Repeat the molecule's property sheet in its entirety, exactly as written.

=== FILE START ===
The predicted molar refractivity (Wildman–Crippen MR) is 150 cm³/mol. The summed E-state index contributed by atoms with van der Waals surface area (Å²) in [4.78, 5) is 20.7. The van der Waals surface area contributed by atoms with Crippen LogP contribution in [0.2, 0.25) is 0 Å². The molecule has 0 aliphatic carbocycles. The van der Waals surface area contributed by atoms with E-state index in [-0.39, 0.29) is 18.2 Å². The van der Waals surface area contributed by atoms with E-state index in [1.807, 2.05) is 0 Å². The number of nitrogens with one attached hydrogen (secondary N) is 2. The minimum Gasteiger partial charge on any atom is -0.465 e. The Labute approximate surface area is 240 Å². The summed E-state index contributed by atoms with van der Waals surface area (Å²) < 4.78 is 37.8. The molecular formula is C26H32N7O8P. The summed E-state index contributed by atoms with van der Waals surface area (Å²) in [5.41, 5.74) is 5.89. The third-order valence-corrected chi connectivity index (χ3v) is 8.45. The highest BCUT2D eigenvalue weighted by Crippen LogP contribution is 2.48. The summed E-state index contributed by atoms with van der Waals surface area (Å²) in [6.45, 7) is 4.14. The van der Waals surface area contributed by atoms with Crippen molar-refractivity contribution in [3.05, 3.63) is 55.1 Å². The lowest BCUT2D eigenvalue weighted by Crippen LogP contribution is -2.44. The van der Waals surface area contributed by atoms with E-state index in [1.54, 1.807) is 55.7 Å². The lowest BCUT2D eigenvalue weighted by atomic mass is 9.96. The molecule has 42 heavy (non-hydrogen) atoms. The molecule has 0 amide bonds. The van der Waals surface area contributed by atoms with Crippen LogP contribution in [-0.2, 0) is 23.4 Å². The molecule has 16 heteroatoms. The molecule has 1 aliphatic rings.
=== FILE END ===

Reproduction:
The predicted molar refractivity (Wildman–Crippen MR) is 150 cm³/mol. The summed E-state index contributed by atoms with van der Waals surface area (Å²) in [4.78, 5) is 20.7. The van der Waals surface area contributed by atoms with Crippen LogP contribution in [0.2, 0.25) is 0 Å². The molecule has 0 aliphatic carbocycles. The van der Waals surface area contributed by atoms with E-state index in [-0.39, 0.29) is 18.2 Å². The van der Waals surface area contributed by atoms with E-state index in [1.807, 2.05) is 0 Å². The number of nitrogens with one attached hydrogen (secondary N) is 2. The minimum Gasteiger partial charge on any atom is -0.465 e. The Labute approximate surface area is 240 Å². The summed E-state index contributed by atoms with van der Waals surface area (Å²) < 4.78 is 37.8. The molecular formula is C26H32N7O8P. The summed E-state index contributed by atoms with van der Waals surface area (Å²) in [5.41, 5.74) is 5.89. The third-order valence-corrected chi connectivity index (χ3v) is 8.45. The highest BCUT2D eigenvalue weighted by Crippen LogP contribution is 2.48. The summed E-state index contributed by atoms with van der Waals surface area (Å²) in [6.45, 7) is 4.14. The van der Waals surface area contributed by atoms with Crippen molar-refractivity contribution in [3.05, 3.63) is 55.1 Å². The lowest BCUT2D eigenvalue weighted by Crippen LogP contribution is -2.44. The van der Waals surface area contributed by atoms with E-state index in [1.54, 1.807) is 55.7 Å². The lowest BCUT2D eigenvalue weighted by atomic mass is 9.96. The molecule has 42 heavy (non-hydrogen) atoms. The molecule has 0 amide bonds. The van der Waals surface area contributed by atoms with Crippen LogP contribution in [-0.2, 0) is 23.4 Å². The molecule has 16 heteroatoms. The molecule has 1 aliphatic rings.